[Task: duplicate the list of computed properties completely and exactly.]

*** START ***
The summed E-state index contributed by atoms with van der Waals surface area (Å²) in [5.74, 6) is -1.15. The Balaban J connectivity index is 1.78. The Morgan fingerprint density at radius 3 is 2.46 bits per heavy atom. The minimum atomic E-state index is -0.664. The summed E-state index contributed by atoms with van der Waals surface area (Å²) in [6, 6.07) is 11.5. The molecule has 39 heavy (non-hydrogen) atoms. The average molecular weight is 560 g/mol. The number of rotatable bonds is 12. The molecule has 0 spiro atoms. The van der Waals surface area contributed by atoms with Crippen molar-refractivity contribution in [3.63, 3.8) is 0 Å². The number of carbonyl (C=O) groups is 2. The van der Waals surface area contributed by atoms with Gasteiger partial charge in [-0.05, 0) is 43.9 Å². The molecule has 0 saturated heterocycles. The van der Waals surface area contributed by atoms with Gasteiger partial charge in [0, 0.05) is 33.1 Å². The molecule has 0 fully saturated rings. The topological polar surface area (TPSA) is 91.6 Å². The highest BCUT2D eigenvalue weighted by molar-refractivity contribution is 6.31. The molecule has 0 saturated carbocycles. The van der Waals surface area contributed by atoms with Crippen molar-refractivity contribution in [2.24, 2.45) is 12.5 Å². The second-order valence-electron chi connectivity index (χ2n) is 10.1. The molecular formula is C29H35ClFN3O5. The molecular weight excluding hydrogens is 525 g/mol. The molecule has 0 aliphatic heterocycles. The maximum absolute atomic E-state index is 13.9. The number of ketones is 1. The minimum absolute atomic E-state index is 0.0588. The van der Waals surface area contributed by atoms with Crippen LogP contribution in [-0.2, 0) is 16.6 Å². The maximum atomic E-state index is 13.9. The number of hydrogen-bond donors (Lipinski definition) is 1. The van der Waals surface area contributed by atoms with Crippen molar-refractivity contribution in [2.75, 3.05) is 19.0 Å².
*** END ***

The summed E-state index contributed by atoms with van der Waals surface area (Å²) in [5.74, 6) is -1.15. The Balaban J connectivity index is 1.78. The Morgan fingerprint density at radius 3 is 2.46 bits per heavy atom. The minimum atomic E-state index is -0.664. The summed E-state index contributed by atoms with van der Waals surface area (Å²) in [6, 6.07) is 11.5. The molecule has 39 heavy (non-hydrogen) atoms. The average molecular weight is 560 g/mol. The number of rotatable bonds is 12. The molecule has 0 spiro atoms. The van der Waals surface area contributed by atoms with Crippen molar-refractivity contribution in [3.63, 3.8) is 0 Å². The number of carbonyl (C=O) groups is 2. The van der Waals surface area contributed by atoms with Gasteiger partial charge in [-0.05, 0) is 43.9 Å². The molecule has 0 saturated heterocycles. The van der Waals surface area contributed by atoms with Gasteiger partial charge in [0, 0.05) is 33.1 Å². The molecule has 0 fully saturated rings. The topological polar surface area (TPSA) is 91.6 Å². The highest BCUT2D eigenvalue weighted by molar-refractivity contribution is 6.31. The molecule has 0 saturated carbocycles. The van der Waals surface area contributed by atoms with Crippen molar-refractivity contribution in [2.24, 2.45) is 12.5 Å². The second-order valence-electron chi connectivity index (χ2n) is 10.1. The molecular formula is C29H35ClFN3O5. The molecular weight excluding hydrogens is 525 g/mol. The molecule has 0 aliphatic heterocycles. The maximum absolute atomic E-state index is 13.9. The number of ketones is 1. The minimum absolute atomic E-state index is 0.0588. The van der Waals surface area contributed by atoms with Crippen LogP contribution in [-0.2, 0) is 16.6 Å². The maximum atomic E-state index is 13.9. The number of hydrogen-bond donors (Lipinski definition) is 1. The van der Waals surface area contributed by atoms with Crippen molar-refractivity contribution in [2.75, 3.05) is 19.0 Å².